Melody

Tompkins

DIRECTOR

Pronouns: She/Her

Wyet-kp, (hello everyone)

 

Melody is a high school art teacher with a passion for humanity, equity and growth. She absolutely loves her life and her work. As an art teacher, every day Melody is honoured to witness people create something out of nothing or something that has never been imagined before. She believes creativity is the purpose of life, and is how we reward ourselves and forge meaning in our existence.

 

Being an artist is also an integral part of society. By utilizing the creative parts of our brain we produce a trust in ourselves. This trust frees us from the confinement of doing what we are told. With this freedom, artists can beautify and calm the world or cause discord and entice critical thinking. Without a creative mind, we run the risk of becoming dull and wearisome.

 

People describe Melody as an outside of the box thinker who treats everyone with respect, care and concern. She thinks of herself as a spherical thinker, always looking at things from every angle. She tries to observe without attachment, bias or judgment.

 

Of course, Melody is not Buddha but she does strive for balance.

 

One of her favorite things about Kamloops is the weather! She came from a very small northern town where winters felt like they lasted all year. She loves the heat and being able to grow things without a greenhouse with a supplemented heat source (aka a wood stove). Melody has always been a water baby so you can regularly find her in one of our many lakes on a hot day! Melody also likes the small town city atmosphere. She never felt that Kamloops was too big or too small. Of course there are things Melody would love to see added to the city, but she enjoys our community and all of the wonderful work that goes into Kamloops events. There is no place in BC she would rather live.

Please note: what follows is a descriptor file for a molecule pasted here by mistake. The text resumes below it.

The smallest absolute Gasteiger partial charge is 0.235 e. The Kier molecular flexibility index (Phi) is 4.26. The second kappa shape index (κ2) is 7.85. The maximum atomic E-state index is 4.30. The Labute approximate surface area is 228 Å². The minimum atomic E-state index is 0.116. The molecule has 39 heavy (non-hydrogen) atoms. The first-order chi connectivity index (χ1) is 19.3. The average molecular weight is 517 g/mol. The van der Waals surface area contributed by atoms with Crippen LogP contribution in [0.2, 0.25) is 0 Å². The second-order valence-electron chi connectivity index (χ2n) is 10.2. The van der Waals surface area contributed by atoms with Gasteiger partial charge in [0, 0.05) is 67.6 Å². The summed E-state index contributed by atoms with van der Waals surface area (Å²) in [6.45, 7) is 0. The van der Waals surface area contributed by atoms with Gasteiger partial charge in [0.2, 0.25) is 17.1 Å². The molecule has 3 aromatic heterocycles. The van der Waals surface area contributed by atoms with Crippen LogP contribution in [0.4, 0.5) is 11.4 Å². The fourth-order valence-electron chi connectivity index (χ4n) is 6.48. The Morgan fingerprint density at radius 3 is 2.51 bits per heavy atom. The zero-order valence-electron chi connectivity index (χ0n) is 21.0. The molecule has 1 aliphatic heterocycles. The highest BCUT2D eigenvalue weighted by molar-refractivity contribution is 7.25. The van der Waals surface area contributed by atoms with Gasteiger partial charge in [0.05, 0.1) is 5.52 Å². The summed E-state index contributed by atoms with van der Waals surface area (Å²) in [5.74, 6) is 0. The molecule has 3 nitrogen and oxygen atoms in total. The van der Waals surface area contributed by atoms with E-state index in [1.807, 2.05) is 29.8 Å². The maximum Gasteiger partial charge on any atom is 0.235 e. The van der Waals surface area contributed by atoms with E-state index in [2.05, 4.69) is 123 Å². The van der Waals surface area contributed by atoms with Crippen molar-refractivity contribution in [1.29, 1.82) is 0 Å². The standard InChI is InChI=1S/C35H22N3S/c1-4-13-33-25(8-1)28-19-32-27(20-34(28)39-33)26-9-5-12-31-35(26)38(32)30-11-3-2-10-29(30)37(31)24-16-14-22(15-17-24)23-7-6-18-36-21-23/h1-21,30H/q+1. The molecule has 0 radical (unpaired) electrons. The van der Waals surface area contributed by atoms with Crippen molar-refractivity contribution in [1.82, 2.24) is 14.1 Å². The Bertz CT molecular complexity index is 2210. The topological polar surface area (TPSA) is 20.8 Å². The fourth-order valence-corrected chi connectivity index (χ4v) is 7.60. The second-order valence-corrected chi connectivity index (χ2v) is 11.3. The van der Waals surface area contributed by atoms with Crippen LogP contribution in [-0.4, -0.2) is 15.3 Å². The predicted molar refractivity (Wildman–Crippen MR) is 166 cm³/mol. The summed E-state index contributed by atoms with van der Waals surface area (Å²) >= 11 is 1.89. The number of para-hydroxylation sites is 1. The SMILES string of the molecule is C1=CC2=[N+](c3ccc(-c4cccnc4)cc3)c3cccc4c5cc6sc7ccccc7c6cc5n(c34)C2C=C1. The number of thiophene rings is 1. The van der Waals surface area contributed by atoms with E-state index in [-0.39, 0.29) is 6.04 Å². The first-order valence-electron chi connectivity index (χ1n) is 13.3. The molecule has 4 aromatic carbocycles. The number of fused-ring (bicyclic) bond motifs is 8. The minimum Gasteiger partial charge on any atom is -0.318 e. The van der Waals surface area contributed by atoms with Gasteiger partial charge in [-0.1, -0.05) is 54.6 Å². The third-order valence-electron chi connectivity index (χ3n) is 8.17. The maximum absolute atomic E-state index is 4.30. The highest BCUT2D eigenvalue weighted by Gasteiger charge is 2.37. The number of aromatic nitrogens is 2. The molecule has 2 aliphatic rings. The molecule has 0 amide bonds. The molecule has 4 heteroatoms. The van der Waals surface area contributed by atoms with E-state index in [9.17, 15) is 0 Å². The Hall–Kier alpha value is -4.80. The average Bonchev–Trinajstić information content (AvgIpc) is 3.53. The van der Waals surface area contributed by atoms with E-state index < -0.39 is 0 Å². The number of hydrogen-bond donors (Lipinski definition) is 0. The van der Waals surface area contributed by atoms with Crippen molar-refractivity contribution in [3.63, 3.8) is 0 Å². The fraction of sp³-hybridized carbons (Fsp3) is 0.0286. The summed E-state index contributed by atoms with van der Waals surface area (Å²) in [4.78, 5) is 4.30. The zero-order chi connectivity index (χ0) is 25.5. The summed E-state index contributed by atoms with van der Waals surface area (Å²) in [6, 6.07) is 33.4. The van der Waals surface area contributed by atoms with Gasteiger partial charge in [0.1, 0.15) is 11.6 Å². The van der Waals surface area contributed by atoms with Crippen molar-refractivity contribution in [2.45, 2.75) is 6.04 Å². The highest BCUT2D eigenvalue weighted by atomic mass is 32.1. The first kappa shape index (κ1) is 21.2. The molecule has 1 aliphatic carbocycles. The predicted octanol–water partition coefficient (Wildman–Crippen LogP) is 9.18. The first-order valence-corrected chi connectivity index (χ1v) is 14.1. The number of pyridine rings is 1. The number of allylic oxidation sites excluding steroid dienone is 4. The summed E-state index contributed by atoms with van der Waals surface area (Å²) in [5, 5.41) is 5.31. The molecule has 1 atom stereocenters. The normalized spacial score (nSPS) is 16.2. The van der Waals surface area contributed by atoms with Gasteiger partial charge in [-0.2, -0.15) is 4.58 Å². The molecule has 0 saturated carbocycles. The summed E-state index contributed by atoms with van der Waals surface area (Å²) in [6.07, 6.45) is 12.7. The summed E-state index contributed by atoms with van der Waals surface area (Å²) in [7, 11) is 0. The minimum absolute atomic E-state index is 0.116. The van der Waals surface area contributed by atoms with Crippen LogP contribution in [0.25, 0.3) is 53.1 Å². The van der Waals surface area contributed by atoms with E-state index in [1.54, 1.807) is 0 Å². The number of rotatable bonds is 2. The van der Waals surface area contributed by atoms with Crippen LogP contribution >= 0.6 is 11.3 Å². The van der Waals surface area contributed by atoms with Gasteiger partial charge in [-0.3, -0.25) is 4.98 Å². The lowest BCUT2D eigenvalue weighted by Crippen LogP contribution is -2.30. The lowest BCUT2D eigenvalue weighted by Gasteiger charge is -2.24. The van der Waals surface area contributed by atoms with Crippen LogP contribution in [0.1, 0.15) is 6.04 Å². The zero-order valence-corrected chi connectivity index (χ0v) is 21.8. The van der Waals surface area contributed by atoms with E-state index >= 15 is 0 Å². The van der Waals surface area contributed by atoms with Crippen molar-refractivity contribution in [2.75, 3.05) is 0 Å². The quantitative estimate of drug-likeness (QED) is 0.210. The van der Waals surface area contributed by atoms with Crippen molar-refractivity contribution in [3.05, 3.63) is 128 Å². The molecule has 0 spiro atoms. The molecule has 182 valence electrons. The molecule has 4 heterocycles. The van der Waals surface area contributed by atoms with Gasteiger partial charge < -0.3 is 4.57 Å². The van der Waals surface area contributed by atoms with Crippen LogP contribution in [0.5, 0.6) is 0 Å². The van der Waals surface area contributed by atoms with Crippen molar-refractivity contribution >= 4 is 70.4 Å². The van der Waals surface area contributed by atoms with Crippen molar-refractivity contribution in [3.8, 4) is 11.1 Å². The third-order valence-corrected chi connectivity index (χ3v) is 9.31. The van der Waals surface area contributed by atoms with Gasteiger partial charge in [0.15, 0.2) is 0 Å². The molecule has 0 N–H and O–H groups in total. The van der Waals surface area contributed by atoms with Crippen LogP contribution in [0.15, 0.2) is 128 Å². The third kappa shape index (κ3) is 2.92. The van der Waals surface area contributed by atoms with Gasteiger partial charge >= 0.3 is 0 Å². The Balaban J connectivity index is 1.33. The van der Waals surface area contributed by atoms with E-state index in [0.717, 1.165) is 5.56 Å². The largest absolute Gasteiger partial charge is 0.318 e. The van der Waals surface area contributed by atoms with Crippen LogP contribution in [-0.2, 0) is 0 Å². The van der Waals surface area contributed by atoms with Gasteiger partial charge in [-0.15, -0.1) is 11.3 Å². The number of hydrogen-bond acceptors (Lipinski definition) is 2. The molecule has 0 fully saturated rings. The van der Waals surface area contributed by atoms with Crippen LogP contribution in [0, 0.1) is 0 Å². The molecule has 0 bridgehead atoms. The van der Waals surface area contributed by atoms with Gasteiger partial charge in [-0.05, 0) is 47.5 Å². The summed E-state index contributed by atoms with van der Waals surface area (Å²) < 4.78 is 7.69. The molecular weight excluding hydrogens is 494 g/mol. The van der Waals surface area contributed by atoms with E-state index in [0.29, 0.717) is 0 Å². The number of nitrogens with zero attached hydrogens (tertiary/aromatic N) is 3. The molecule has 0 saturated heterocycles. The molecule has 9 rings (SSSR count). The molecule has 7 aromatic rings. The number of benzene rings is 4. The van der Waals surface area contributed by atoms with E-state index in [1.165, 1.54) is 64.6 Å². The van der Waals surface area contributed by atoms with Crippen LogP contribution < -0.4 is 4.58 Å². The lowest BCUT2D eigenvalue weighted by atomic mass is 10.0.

Melody could not live without the opportunity to learn and grow, laughter and challenge.

 

For her, Pride is symbolic and individual in its interpretation. It can mean empowerment. It can be a celebration and an affirmation. It involves politics and advocacy. It represents progress and liberation. It is a continual fight for equality/equity. It can refer to the month of August or a state of being.

 

For Melody, Pride as an event is a wonderful example of our city at its best. It is an opportunity to reflect on and celebrate how far we have come as a community. It is a time to identify where we need to go in the future. We can not forget the past. It is important to honor that Pride originated with the marches on Christopher Street that memorialized the Stonewall riots. These riots legitimized the concerns of the LGBTQ+ community while giving strength to the voice of change. But, as long as LGBTQ+ kids are being bullied, queer people are committing suicide, hate crimes are occurring, queer people are sidelined at work, or anything detrimental is happening to a person because of their sexuality or gender, then we still have reasons to march. LGBTQ+ continue to work to be visible, tolerated, accepted and ultimately celebrated. We should also march for those who cannot march for themselves. We are stronger together.  

 

Kukwstsetsemc (thank you)

 

Photos courtesy of Kathleen Fisher Photography and Aspect Film Works 

www.kathleenfisherphotography.com

www.aspectfilmworks.com 

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